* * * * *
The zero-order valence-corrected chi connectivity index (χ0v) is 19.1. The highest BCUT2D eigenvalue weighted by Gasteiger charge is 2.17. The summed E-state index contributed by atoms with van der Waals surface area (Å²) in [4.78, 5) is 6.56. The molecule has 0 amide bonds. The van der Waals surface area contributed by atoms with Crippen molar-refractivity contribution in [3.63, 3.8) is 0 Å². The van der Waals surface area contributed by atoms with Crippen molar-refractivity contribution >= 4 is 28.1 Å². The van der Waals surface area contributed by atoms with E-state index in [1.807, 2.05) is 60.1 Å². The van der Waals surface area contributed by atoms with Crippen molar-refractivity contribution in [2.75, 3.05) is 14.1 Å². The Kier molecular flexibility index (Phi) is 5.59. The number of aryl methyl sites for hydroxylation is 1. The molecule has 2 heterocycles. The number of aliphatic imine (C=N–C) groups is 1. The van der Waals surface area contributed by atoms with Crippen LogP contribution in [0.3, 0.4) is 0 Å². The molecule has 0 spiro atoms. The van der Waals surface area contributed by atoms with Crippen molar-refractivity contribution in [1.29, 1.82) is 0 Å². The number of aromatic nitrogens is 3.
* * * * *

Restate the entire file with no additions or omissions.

The zero-order valence-corrected chi connectivity index (χ0v) is 19.1. The highest BCUT2D eigenvalue weighted by Gasteiger charge is 2.17. The summed E-state index contributed by atoms with van der Waals surface area (Å²) in [4.78, 5) is 6.56. The molecule has 0 amide bonds. The van der Waals surface area contributed by atoms with Crippen molar-refractivity contribution in [3.63, 3.8) is 0 Å². The van der Waals surface area contributed by atoms with Crippen molar-refractivity contribution >= 4 is 28.1 Å². The van der Waals surface area contributed by atoms with E-state index in [1.807, 2.05) is 60.1 Å². The van der Waals surface area contributed by atoms with Crippen molar-refractivity contribution in [2.75, 3.05) is 14.1 Å². The Kier molecular flexibility index (Phi) is 5.59. The number of aryl methyl sites for hydroxylation is 1. The molecule has 2 heterocycles. The number of aliphatic imine (C=N–C) groups is 1. The van der Waals surface area contributed by atoms with Crippen LogP contribution in [0.3, 0.4) is 0 Å². The molecule has 0 spiro atoms. The van der Waals surface area contributed by atoms with Crippen molar-refractivity contribution in [1.29, 1.82) is 0 Å². The number of aromatic nitrogens is 3.